LONDON, June 4 (Reuters) - Former U.S. federal prosecutor Lisa Osofsky was named the head of Britain’s Serious Fraud Office (SFO) on Monday and said she wanted to embolden an agency whose future has been in doubt.
Senior lawyers gave the news a guarded welcome, some saying she would be a fresh face for Britain’s top white collar crime-fighting organisation just over a year after it saw off threats to its independence.
Osofsky, a dual U.S.-British national, joins from Exiger, a financial crime compliance company, where she was a managing director and head of investigations for Europe, the Middle East and Africa. Before that she prosecuted more than 100 cases for the U.S. government.
“Lisa Osofsky is not one of the usual establishment faces so will bring new insight and fresh thinking,” said Louise Hodges, Head of Criminal Litigation at Kingsley Napley.
“The question on everyone’s lips however is whether she will protect the organisation from political interference,” Hodges added.
The ruling Conservative Party had pledged in May last year to scrap the agency and fold it into the broader National Crime Agency (NCA), as part of a shake-up after a series of setbacks in high-profile cases.
But that plan drew fierce criticism from lawyers and anti-corruption groups who said it would weaken the fight against white collar crime in Europe’s leading financial centre. The scheme was dropped from the party’s two-year policy programme one month later.
In April this year, the SFO said its core funding would rise by around 50 percent this year, helping it to take on bigger cases. But questions over its future lingered.
“Top of her agenda will be to determine exactly where the SFO fits once the National Economic Crime Centre is established,” said Christopher David, counsel in UK investigations and criminal litigation at WilmerHale lawfirm.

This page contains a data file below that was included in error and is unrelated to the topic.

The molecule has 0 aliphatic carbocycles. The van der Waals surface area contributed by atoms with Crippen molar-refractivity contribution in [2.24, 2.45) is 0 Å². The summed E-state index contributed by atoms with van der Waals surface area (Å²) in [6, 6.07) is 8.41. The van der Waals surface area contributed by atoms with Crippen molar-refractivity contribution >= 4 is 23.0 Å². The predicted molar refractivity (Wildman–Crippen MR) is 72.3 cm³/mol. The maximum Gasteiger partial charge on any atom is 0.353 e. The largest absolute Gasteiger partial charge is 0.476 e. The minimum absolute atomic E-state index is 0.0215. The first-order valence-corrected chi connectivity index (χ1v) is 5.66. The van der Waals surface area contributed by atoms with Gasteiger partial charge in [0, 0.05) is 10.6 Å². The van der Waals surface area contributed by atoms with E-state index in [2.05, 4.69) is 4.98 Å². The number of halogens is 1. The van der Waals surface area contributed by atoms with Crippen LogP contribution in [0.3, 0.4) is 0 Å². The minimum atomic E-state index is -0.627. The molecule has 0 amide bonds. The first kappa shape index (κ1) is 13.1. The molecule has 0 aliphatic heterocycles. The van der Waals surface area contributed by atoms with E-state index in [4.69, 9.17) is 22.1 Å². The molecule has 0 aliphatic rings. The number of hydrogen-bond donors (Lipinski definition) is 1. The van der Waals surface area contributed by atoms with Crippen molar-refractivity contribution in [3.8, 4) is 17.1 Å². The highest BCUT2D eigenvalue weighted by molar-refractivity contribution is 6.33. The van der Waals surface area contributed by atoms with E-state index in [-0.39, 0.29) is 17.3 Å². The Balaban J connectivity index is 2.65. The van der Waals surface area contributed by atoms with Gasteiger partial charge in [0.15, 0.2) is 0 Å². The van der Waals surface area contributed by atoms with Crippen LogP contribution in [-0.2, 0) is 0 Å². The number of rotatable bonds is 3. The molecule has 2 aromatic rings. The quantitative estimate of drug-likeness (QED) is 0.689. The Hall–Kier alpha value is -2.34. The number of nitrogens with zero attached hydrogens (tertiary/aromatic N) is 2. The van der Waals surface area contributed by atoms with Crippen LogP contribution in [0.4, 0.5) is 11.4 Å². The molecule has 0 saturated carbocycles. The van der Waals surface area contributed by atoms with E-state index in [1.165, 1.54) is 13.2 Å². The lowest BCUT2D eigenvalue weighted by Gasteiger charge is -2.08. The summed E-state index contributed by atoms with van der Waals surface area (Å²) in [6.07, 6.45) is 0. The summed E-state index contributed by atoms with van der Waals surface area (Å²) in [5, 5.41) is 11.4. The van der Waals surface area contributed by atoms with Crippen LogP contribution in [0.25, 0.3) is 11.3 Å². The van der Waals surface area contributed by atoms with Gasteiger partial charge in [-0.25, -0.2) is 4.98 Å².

“As an English qualified lawyer who has held senior positions in U.S. law enforcement and the finance industry, she will clearly bring a fresh perspective, and potentially reforming zeal, to the role,” David said.
The SFO’s previous permanent director, David Green, ended a six-year stint in April, when the agency’s chief operating officer, Mark Thompson, became interim director until a new director started.
Britain’s Attorney General said Thompson will continue as interim director until Osofsky, long-rumoured to be lined up for the top job, starts on Sept. 3, when he will return to his permanent role as COO.
“I look forward to building on the SFO’s successful record in the fight against economic crime and leading an emboldened SFO to even greater heights,” Osofsky said in a statement.
Osofsky has been appointed for a five-year term at the SFO that is renewable.
During Green’s tenure, the agency was praised by politicians for securing deferred prosecution agreements with Rolls-Royce and Tesco, and yielding combined fines of around 630 million pounds.
Reporting by Huw Jones Editing by Andrew Heavens